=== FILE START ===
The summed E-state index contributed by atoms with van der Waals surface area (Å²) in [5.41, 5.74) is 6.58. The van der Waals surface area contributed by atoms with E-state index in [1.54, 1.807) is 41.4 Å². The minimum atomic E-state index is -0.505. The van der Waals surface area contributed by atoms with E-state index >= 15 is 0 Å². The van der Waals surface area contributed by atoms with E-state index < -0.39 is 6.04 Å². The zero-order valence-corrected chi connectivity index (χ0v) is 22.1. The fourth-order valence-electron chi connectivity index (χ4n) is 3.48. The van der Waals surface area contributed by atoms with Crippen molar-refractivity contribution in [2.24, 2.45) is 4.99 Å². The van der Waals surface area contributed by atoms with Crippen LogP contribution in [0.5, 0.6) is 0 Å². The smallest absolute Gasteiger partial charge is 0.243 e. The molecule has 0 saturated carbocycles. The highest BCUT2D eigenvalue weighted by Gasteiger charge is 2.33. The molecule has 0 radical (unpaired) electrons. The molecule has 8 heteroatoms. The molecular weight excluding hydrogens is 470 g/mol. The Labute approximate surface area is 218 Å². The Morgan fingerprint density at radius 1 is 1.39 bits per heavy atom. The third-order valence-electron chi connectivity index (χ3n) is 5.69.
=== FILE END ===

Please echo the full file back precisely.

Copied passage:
The summed E-state index contributed by atoms with van der Waals surface area (Å²) in [5.41, 5.74) is 6.58. The van der Waals surface area contributed by atoms with E-state index in [1.54, 1.807) is 41.4 Å². The minimum atomic E-state index is -0.505. The van der Waals surface area contributed by atoms with E-state index >= 15 is 0 Å². The van der Waals surface area contributed by atoms with E-state index < -0.39 is 6.04 Å². The zero-order valence-corrected chi connectivity index (χ0v) is 22.1. The fourth-order valence-electron chi connectivity index (χ4n) is 3.48. The van der Waals surface area contributed by atoms with Crippen molar-refractivity contribution in [2.24, 2.45) is 4.99 Å². The van der Waals surface area contributed by atoms with Crippen LogP contribution in [0.5, 0.6) is 0 Å². The smallest absolute Gasteiger partial charge is 0.243 e. The molecule has 0 saturated carbocycles. The highest BCUT2D eigenvalue weighted by Gasteiger charge is 2.33. The molecule has 0 radical (unpaired) electrons. The molecule has 8 heteroatoms. The molecular weight excluding hydrogens is 470 g/mol. The Labute approximate surface area is 218 Å². The Morgan fingerprint density at radius 1 is 1.39 bits per heavy atom. The third-order valence-electron chi connectivity index (χ3n) is 5.69.